The relationship between N-terminal pro-brain natriuretic peptide and risk for hospitalization and mortality is curvilinear in patients with chronic heart failure.

Research output: Contribution to journalJournal articleResearchpeer-review

Morten Schou, Finn Gustafsson, Pernille Corell, Caroline N Kistorp, Andreas Kjaer, Per R Hildebrandt

BACKGROUND: N-terminal pro-brain natriuretic peptide (NT-proBNP) carries prognostic information in patients with chronic heart failure and predicts risk for mortality and cardiovascular events. It is unknown whether NT-proBNP predicts risk for hospitalization for any cause. Furthermore, a clinically useful algorithm for risk stratification based on NT-proBNP as a continuous variable has not yet been described. We therefore evaluated NT-proBNP as a risk marker for mortality and hospitalization and developed a simple algorithm for risk stratification based on NT-proBNP as a continuous variable. METHODS: Data from 345 patients with chronic heart failure were collected prospectively in our heart failure clinic, and the patients were followed for 28 months (median). Seventy patients died, and 201 patients were hospitalized. Cox proportional hazard models for mortality and hospitalization were constructed with NT-proBNP as a dichotomous (median 1381 pg/mL) and a continuous variable (log2 NT-proBNP). RESULTS: Patients with supramedian levels of NT-proBNP had a 2.40-fold (95% CI 1.40-4.10) increased risk for mortality and 1.71-fold (95% CI 1.24-2.36) increased risk for hospitalization. The effect of doubling NT-proBNP on adjusted hazard ratios was 1.56 (95% CI 1.32-1.85) for mortality and 1.19 (95% CI 1.09-1.31) for hospitalization. We observed a curvilinear relationship between NT-proBNP and risk for mortality and hospitalization in the whole range of NT-proBNP. CONCLUSIONS: N-terminal pro-brain natriuretic peptide predicts risk for hospitalization and mortality. A simple algorithm indicates that every time NT-proBNP is doubled, estimated hazard ratio for death increases by a factor of 1.56 (56%) and by a factor of 1.19 (19%) for hospitalization. Finally, the relationship between NT-proBNP and risk is curvilinear if NT-proBNP is considered as a continuous variable.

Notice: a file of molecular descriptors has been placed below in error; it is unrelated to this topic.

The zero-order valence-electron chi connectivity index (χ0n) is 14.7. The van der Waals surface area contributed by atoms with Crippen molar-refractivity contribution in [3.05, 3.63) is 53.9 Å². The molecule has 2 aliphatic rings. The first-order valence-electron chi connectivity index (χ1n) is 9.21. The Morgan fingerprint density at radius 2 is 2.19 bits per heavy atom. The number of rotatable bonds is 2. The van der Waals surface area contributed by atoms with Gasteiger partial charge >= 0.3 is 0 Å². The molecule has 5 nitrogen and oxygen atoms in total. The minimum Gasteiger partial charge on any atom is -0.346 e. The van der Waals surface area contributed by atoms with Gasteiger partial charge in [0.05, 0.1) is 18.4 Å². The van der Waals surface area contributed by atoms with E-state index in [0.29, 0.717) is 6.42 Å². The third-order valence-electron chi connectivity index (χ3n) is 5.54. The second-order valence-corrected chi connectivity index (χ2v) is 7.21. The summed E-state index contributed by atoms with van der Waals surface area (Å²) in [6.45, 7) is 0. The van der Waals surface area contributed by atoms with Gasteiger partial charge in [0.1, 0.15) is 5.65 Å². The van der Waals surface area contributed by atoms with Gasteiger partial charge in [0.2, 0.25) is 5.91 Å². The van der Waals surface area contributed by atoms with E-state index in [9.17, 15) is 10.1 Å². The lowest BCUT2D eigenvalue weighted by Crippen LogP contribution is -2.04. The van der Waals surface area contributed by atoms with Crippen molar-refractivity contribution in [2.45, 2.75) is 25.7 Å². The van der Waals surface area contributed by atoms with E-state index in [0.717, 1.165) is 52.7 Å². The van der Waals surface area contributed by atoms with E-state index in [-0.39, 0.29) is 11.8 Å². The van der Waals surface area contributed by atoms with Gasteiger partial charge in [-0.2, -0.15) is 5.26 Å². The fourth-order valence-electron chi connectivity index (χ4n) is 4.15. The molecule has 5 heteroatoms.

Original languageEnglish
JournalAmerican Heart Journal
Issue number1
Pages (from-to)123-9
Number of pages6
Publication statusPublished - 2007

Bibliographical note

Keywords: Adult; Aged; Aged, 80 and over; Biological Markers; Chronic Disease; Female; Heart Failure; Hospitalization; Humans; Male; Middle Aged; Natriuretic Peptide, Brain; Peptide Fragments; Proportional Hazards Models; Prospective Studies; Risk Assessment; Survival Rate

ID: 8464770